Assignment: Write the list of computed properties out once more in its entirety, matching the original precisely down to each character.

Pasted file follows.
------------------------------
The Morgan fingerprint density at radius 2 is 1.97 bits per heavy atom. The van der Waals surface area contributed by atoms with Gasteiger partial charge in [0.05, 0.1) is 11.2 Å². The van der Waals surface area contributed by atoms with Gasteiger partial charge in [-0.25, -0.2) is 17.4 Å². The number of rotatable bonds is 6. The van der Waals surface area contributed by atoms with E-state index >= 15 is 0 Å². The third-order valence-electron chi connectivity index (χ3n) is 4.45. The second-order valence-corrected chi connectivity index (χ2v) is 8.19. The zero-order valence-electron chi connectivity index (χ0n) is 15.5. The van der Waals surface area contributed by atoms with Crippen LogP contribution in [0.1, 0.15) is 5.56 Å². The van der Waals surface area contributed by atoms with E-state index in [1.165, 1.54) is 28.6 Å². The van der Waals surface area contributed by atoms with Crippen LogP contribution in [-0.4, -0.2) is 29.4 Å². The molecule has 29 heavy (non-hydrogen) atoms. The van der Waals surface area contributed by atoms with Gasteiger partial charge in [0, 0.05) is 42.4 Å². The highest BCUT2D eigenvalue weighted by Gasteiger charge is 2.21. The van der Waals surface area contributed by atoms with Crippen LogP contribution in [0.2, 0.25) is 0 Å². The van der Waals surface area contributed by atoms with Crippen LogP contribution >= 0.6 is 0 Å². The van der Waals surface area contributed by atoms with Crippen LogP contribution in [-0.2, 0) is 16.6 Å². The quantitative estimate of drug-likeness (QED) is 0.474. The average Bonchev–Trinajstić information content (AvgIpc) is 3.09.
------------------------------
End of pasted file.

The Morgan fingerprint density at radius 2 is 1.97 bits per heavy atom. The van der Waals surface area contributed by atoms with Gasteiger partial charge in [0.05, 0.1) is 11.2 Å². The van der Waals surface area contributed by atoms with Gasteiger partial charge in [-0.25, -0.2) is 17.4 Å². The number of rotatable bonds is 6. The van der Waals surface area contributed by atoms with E-state index >= 15 is 0 Å². The third-order valence-electron chi connectivity index (χ3n) is 4.45. The second-order valence-corrected chi connectivity index (χ2v) is 8.19. The zero-order valence-electron chi connectivity index (χ0n) is 15.5. The van der Waals surface area contributed by atoms with Crippen LogP contribution in [0.1, 0.15) is 5.56 Å². The van der Waals surface area contributed by atoms with E-state index in [1.165, 1.54) is 28.6 Å². The van der Waals surface area contributed by atoms with Crippen LogP contribution in [-0.4, -0.2) is 29.4 Å². The molecule has 29 heavy (non-hydrogen) atoms. The van der Waals surface area contributed by atoms with Gasteiger partial charge in [0, 0.05) is 42.4 Å². The highest BCUT2D eigenvalue weighted by Gasteiger charge is 2.21. The van der Waals surface area contributed by atoms with Crippen LogP contribution in [0.2, 0.25) is 0 Å². The van der Waals surface area contributed by atoms with Crippen LogP contribution >= 0.6 is 0 Å². The van der Waals surface area contributed by atoms with Crippen LogP contribution in [-0.2, 0) is 16.6 Å². The quantitative estimate of drug-likeness (QED) is 0.474. The average Bonchev–Trinajstić information content (AvgIpc) is 3.09.